UK - Credit Suisse Asset Management (CSAM) - the institutional and mutual fund management arm of Credit Suisse Group - has acquired SLC Asset Management (SLCAM) for an undisclosed amount, in a move that is likely to result in some job losses.
According to deputy chairman for CSAM, Bob Parker, some losses will occur as result of the deal but were not likely to be on a major scale. He added that the firm was still working on the merger of operations.
“We are working out how to achieve the integration, and how the headcount will work out. But I will say that the overlay is minimal with respect to both products and clients.”
The acquisition of SLCAM - the UK fund asset management unit of global insurer Sun Life Financial of Canada - aims to significantly strengthen CSAM’s position in the largest pension fund and retail market in Europe, said the firm.
Terms of the deal include parent-related insurance assets, and third-party institutional and retail funds. On the institutional side, the move enhances CSAM’s operating platform by adding one of the UK’s largest participants in the growing corporate pooled pension fund business, said the firm. Strategically, this is an area that CSAM has wanted to get into for some time, added Parker.
CSAM also gains more than 500 institutional clients, both in pooled and segregated portfolios, as well as a wider network of consultant relationships. CSAM also clinches £800m worth of retail mutual fund business.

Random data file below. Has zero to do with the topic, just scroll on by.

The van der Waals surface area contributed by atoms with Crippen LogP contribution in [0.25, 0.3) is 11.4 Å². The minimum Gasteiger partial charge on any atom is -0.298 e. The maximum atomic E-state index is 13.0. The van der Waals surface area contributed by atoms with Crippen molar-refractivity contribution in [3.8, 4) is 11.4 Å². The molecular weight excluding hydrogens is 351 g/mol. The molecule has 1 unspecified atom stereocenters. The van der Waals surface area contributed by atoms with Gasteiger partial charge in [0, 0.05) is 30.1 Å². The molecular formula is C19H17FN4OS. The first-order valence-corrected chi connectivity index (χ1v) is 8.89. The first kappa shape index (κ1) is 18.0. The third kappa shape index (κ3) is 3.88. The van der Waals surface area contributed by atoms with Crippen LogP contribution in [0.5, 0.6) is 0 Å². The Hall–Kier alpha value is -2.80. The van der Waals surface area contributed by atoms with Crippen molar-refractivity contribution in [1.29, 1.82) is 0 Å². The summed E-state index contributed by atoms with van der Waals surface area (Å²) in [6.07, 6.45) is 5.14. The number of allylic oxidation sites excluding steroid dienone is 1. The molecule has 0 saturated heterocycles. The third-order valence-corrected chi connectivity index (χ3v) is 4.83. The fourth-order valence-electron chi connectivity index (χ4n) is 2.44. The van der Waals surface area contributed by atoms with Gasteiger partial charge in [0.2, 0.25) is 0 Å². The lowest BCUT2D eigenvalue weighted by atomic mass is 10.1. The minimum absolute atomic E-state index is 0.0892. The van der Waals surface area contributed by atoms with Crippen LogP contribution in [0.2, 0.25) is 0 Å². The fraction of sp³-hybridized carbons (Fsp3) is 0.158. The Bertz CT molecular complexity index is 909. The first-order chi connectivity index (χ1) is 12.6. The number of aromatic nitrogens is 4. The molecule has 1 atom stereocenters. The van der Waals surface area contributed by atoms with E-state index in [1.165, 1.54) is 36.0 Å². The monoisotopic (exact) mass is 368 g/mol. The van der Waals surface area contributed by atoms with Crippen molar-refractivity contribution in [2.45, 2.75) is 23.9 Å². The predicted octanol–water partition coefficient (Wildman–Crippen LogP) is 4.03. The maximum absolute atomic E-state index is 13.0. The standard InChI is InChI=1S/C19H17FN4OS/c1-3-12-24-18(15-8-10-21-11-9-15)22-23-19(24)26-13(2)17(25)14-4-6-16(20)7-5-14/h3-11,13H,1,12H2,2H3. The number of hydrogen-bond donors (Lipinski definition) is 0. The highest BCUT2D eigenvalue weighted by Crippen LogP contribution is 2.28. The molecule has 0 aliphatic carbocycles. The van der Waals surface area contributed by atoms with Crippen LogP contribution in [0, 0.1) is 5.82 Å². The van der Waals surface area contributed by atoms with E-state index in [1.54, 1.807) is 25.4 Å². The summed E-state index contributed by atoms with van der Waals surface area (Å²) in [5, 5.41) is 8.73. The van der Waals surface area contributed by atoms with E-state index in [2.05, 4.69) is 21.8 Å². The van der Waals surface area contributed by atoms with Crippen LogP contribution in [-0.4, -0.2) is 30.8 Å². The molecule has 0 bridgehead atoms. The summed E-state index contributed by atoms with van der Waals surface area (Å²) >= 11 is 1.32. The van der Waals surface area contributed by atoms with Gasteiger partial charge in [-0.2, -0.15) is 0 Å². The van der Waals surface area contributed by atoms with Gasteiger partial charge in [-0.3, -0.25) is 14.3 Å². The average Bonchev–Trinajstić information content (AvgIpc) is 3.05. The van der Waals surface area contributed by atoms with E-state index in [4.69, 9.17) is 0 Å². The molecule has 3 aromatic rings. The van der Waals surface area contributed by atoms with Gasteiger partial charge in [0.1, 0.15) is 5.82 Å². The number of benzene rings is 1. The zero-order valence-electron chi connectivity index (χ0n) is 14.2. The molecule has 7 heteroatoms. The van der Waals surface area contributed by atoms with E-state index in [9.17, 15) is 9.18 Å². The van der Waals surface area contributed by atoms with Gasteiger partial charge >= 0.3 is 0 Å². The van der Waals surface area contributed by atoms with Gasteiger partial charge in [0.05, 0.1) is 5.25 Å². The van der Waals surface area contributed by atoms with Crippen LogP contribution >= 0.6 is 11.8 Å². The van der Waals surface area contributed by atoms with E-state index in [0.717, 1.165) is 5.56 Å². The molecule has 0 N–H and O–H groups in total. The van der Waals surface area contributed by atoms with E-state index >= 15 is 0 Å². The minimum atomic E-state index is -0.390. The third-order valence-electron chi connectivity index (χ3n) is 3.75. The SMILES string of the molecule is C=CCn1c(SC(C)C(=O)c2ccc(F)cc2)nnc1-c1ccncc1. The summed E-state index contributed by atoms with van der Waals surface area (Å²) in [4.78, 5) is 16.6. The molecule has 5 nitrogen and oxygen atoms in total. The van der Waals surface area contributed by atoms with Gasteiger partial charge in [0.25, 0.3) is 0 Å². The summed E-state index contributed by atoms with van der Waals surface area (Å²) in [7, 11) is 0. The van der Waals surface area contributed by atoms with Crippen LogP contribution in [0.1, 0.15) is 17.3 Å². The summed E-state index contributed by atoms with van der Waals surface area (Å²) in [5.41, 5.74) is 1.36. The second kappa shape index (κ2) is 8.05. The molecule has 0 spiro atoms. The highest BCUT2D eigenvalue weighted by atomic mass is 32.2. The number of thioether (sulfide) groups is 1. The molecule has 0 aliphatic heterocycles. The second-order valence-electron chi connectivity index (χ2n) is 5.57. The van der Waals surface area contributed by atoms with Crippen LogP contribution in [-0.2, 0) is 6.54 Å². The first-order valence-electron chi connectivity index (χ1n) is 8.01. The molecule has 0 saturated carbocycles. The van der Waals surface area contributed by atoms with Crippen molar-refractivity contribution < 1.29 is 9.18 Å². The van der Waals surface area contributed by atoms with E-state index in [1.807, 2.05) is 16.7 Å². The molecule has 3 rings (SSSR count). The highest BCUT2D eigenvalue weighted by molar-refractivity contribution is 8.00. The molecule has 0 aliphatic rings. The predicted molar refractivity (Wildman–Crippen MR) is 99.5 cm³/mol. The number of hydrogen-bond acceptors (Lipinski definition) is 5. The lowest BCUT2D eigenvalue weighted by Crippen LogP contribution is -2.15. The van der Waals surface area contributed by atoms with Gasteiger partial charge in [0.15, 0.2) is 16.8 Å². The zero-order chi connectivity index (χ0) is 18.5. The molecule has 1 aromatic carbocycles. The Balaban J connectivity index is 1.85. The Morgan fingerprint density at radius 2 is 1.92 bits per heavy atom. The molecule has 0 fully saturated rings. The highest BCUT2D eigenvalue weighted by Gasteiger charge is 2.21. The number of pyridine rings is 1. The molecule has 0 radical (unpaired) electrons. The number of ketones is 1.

Also included in the acquisition is a property investment business with about £800m in funds - a first for CSAM in the UK - adding to existing capabilities in Switzerland and Germany.
Overall, the transaction - pending regulatory approvals - brings CSAM a further £11bn in assets under management to a global figure of approximately US$280bn. Additionally, SLCAM chief executive officer Ian Fishwick has been appointed new head of fixed-income.
The SLC name will be phased out, and the existing SLCAM business rebranded under the Credit Suisse Asset Management name during 1H 2002. The firm will retain its current London base.
Parker said that despite the firm keeping an “open mind” on future acquisitions, realistically the firm would not be looking for another UK buy for another two years. By Madhu Kalia
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